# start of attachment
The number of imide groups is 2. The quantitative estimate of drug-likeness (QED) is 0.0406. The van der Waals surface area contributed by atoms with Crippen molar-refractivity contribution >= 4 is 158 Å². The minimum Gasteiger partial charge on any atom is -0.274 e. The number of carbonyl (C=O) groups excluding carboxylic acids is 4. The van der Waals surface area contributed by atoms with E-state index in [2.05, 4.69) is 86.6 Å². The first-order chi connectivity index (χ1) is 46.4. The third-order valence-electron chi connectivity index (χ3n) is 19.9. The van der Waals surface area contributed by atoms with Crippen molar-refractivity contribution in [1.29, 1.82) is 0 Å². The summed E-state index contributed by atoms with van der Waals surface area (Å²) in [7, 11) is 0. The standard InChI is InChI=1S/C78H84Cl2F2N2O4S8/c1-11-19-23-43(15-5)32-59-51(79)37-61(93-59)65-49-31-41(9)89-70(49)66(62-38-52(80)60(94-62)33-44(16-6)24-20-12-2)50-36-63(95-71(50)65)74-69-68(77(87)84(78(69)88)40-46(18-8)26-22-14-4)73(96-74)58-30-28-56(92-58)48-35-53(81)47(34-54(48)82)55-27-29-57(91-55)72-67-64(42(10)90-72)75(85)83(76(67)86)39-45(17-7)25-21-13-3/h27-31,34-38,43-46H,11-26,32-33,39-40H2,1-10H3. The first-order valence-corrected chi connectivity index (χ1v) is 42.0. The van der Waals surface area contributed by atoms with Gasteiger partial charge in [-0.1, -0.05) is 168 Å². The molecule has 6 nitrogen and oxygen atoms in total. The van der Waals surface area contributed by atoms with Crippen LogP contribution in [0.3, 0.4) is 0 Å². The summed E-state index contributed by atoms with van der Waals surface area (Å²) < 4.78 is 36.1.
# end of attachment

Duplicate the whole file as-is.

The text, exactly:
The number of imide groups is 2. The quantitative estimate of drug-likeness (QED) is 0.0406. The van der Waals surface area contributed by atoms with Crippen molar-refractivity contribution >= 4 is 158 Å². The minimum Gasteiger partial charge on any atom is -0.274 e. The number of carbonyl (C=O) groups excluding carboxylic acids is 4. The van der Waals surface area contributed by atoms with E-state index in [2.05, 4.69) is 86.6 Å². The first-order chi connectivity index (χ1) is 46.4. The third-order valence-electron chi connectivity index (χ3n) is 19.9. The van der Waals surface area contributed by atoms with Crippen molar-refractivity contribution in [1.29, 1.82) is 0 Å². The summed E-state index contributed by atoms with van der Waals surface area (Å²) in [7, 11) is 0. The standard InChI is InChI=1S/C78H84Cl2F2N2O4S8/c1-11-19-23-43(15-5)32-59-51(79)37-61(93-59)65-49-31-41(9)89-70(49)66(62-38-52(80)60(94-62)33-44(16-6)24-20-12-2)50-36-63(95-71(50)65)74-69-68(77(87)84(78(69)88)40-46(18-8)26-22-14-4)73(96-74)58-30-28-56(92-58)48-35-53(81)47(34-54(48)82)55-27-29-57(91-55)72-67-64(42(10)90-72)75(85)83(76(67)86)39-45(17-7)25-21-13-3/h27-31,34-38,43-46H,11-26,32-33,39-40H2,1-10H3. The first-order valence-corrected chi connectivity index (χ1v) is 42.0. The van der Waals surface area contributed by atoms with Gasteiger partial charge in [-0.1, -0.05) is 168 Å². The molecule has 6 nitrogen and oxygen atoms in total. The van der Waals surface area contributed by atoms with Crippen LogP contribution in [0.3, 0.4) is 0 Å². The summed E-state index contributed by atoms with van der Waals surface area (Å²) < 4.78 is 36.1.